Sunday, April 6, 2008

What's New With SEC's IFRS Roadmap?

We told you on February 8 that SEC Chairman Christopher Cox announced that day: “In 2008, the Division of Corporation Finance and the Office of the Chief Accountant… will formally propose to the Commission an updated "roadmap" that lays out a schedule, and appropriate milestones on which the schedule will be conditioned, for continuing the progress that the United States is making in moving to accept IFRS in this country.”

What’s new with the SEC’s roadmap in which the commission will consider permitting – or requiring – U.S. companies to file in IFRS? The most recent remarks posted on the SEC website touching on this topic – a speech by Commissioner Paul S. Atkins on March 3, 2008 to the Institute of International Bankers - indicate the SEC is still in the process of considering comments submitted on its August, 2007 Concept Release on this subject. The comments received, said Atkins, “will be helpful as we further consider the path of convergence between IFRS and GAAP.”

Meanwhile, two magazines have excellent cover stories on IFRS this month. The first is “A Step Towards Convergence in M&A Accounting,” the cover story in the April edition of Financial Executive Magazine, published by FEI. The article, written by Cheryl Graziano, VP of Operations, Financial Executives Research Foundation, and Ellen Heffes, Executive Editor, Financial Executive Magazine, provides insights from interviews with Suzanne Bielstein of the FASB, Pascal Desroches of Time Warner Inc., Mick Homan of Procter & Gamble, Richard Dinkel of Koch Industries, Inc., and Alan Texiera of the IASB, regarding application of the new business combinations rules issued by the FASB and IASB, the first new standards issued as a joint project of the two boards.

There is also an excellent article, “Goodbye GAAP” by Sarah Johnson, the cover story in the April 1 issue of CFO Magazine.

“Experts at the Big Four accounting firms say a Securities and Exchange Commission mandate for all U.S. publicly traded companies to use IFRS is inevitable,” reports Johnson. As to timing, she says, “The SEC … plan[s] to release a road map in late spring for transitioning U.S. public companies to the international standards, but it has not yet said whether adopting IFRS will be mandatory.” She adds, “[M]any SEC watchers expect the agency to eventually scrap GAAP.”
Johnson also provides interesting insights from FASB Chairman Robert Herz, PCAOB Board Member Charles Niemeier, FEI Vice President of Technical Activities Christine DiFabio, and others on issues such as the extent to which IFRS and U.S. GAAP are converging to one or the other set of standards, and issues for smaller companies contemplating convergence. The readers’ comments posted on the article are also interesting.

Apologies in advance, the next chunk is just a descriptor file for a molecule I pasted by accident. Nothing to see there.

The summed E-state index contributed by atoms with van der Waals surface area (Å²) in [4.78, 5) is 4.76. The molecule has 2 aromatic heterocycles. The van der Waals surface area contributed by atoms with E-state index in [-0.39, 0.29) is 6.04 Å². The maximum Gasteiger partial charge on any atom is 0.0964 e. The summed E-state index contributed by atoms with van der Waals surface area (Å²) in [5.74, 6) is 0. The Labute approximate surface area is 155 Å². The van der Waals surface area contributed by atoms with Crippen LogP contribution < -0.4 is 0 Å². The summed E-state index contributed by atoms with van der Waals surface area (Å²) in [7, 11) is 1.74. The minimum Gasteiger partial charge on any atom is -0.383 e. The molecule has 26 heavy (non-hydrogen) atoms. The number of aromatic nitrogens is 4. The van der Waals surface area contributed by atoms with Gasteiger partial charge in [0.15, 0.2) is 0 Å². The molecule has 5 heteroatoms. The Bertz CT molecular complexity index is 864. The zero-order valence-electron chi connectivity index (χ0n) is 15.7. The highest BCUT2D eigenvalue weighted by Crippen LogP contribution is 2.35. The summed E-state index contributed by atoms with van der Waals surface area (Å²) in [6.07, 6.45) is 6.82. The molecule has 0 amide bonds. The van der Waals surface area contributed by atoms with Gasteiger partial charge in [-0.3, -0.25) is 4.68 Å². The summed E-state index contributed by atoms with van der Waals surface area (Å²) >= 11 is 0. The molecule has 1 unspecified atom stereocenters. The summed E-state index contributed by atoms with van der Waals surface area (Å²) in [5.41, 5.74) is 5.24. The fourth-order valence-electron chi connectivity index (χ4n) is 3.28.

(On the subject of interesting reader comments – see NYT Floyd Norris’ April 4 blog post, “A Search For Scapegoats,” in which he counters arguments that the credit crisis was caused by “the shorts and the bean counters;” equally interesting are the comments readers filed in response to his post.)

As the pace of convergence continues, the IASB recently announced the appointment of two new members to the recently enlarged International Financial Reporting Interpretations Committee (IFRIC): Peggy Smyth, VP and Controller, United Technologies Corp. (Smyth also serves as a member of FEI’s Committee on Corporate Reporting), and Scott Taub, Director, Financial Reporting Advisors (Taub was formerly Acting Chief Accountant and Deputy Chief Accountant at the SEC).

Jeff Keeler, CFO of DuPont told’s Johnson, when it comes to IFRS reporting by U.S. companies (particularly SEC registrants): “If I'm reading the tea leaves right, it's not a question of if but when.”

See also Rick Telberg's CPA Trendlines blog post, "Sir David Tweedie Winning the War for IFRS," citing in turn an indepth article on IASB Chairman Tweedie which appeared in Financial Director. Telberg says of Tweedie: "He turned UK accounting standards on their head and got Europe to adopt IFRS. Now Tweedie is ready to bag the big prize: America."

All this leads to FEI’s June 5 Global Financial Reporting Convergence Conference: “The World Is Moving To IFRS: Are You?” Here is an updated agenda (as of April 7, 2008) including new speakers added. The conference will be held at The Coleman Center in New York City. A highlight of the Conference will be a keynote by SEC Corp Fin Director John White, and other speakers as shown on the agenda include senior staff of the IASB and FASB, as well as leading financial executives, auditors, and other experts. Register soon at, space is limited! The conference is exclusively sponsored by BNA Tax & Accounting.

By the way…I’d normally stay up till midnight so this post would be recorded ‘as of’ Monday April 7 (I’ve been known to set my alarm to wake up around midnight just to post the blog so it doesn’t appear to be ‘yesterday’s news’) but I just got done reading the front page story in Sunday’s NYT by Matt Richtel, “In Web World of 24/7 Stress, Writers Blog Till They Drop,” so forgive me if I post a couple hours before midnight. (Fellow bloggers, what say ye on the topic of 24/7 blogging stress? Or, for all readers –on the expanded topic of 24/7 wireless mobile email access (see, e.g., “Survey Shows Americans Increasingly Addicted to Mobile Email.”) Feel free to post a comment or email me. And, if you received this blog post from ‘a friend’ and would like to receive our blog real-time, enter your email address here.

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1 comment:

Medical Blog said...

Johnson also provides interesting insights from FASB Chairman Robert Herz.